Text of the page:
Eclipse TD712z2 Review

Fujitsu Ten is a massive automobile audio company with over 4,000 people and a plethora of electronic and mechanical technical resources. Eclipse TD, one of the world’s most eccentric yet accomplished loudspeaker manufacturers, has found the right parent corporation. The abbreviation ‘TD’ refers for ‘Time Domain,’ which is at the heart of the company’s ideology. Hiroshi Kawaki, the designer, claims that it takes a fundamentally different approach to loudspeakers than everyone else, focusing on time-domain performance rather than striving to achieve a wide, even frequency response as a primary goal.

Unlike typical loudspeakers, which are meant to span a wide frequency range, be moderately efficient and powerful, and have a flat frequency response, Eclipse speakers place a premium on transient quickness. This is accomplished by using ultra-light drive units (exercised by the slightest dynamic peak) with no crossovers to produce phase distortion and cabinets with no overhang; they don’t store mechanical energy in the same way that a capacitor stores electricity, only to release it later. Everything else flows from this…

Indeed, if you prioritize transient quickness in your design, the speaker effectively designs itself. It must be full range (to eliminate the need for a crossover), smaller (to eliminate the need for an energy storing cabinet), and have a very light and rigid cone (since there isn’t enough bass with a single ribbon or electrostatic panel). You could go for a huge cabinet or frame with electrostatic panels or ribbons, but then you’ll have other challenges to deal with, life will become a lot more complicated, and your initial design brief will be diluted. That’s why Eclipse has made things as simple as possible.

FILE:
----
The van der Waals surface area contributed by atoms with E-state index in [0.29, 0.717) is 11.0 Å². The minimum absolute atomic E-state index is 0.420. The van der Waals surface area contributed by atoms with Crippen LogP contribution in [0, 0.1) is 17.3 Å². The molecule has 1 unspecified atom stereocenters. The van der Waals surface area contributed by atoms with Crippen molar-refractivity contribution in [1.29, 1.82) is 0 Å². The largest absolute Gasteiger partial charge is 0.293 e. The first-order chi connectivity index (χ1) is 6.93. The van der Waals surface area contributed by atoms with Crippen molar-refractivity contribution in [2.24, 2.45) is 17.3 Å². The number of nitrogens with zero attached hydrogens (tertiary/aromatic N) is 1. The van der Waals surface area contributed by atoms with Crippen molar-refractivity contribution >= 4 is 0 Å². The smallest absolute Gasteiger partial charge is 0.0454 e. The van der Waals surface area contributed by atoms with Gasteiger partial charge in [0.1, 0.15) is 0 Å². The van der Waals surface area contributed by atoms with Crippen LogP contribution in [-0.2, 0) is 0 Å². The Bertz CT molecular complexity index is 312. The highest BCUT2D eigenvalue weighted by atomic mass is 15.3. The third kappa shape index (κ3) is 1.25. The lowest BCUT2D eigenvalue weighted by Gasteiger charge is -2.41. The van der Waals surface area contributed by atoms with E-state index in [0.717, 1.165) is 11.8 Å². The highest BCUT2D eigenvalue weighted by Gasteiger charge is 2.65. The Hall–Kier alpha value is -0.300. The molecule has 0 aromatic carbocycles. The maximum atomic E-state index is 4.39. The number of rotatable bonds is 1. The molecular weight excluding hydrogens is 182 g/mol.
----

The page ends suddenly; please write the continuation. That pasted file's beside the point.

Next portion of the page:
The flagship TD712z was released in 2004, and the mk2 version was released in 2009 for £5,100 in silver and £5,400 in black. It has a 120mm full-range driver with a fiberglass cone and an ultra-flexible rubber surround, as well as a “massive” magnet behind it. The egg-shaped cabinet, which measures 989x347x431mm and is constructed of steel, zinc, aluminium, and composites, is the most rigid form known to nature, according to Eclipse, and maximum rigidity equals minimal cabinet flex. Standing waves won’t like it since there are no two radial surfaces in the same plane, and the inside zinc-alloy structure creates an enormously robust shell that’s attached to its matching stands to “ground any unneeded energy” to the floor. Any residual energy is sent down into the stand via an elaborate ‘diffusion stay,’ a five-armed, cast zinc device on the back of the drive unit. To create an ultra-strong seal between the driver and the cabinet, a special ‘poron’ material is used.

The ‘damped Wing Stand’ allows for up to 12 degrees of upward adjustment and is believed to mimic the form of an aircraft wing in the way it slices through the air, preventing sound from diffracting throughout the room. It’s comprised of a mix of extruded and diecast aluminium, with irregularly shaped, kiln dried sand providing stiffness and internal damping. It boasts an interesting integrated spike and insulator foot arrangement that helps ground stray energy even more; the speakers can be moved without scratching the floor and adjustments can be performed quickly, and there’s a built-in cord recess. One speaker and stand weighs a total of 25kg.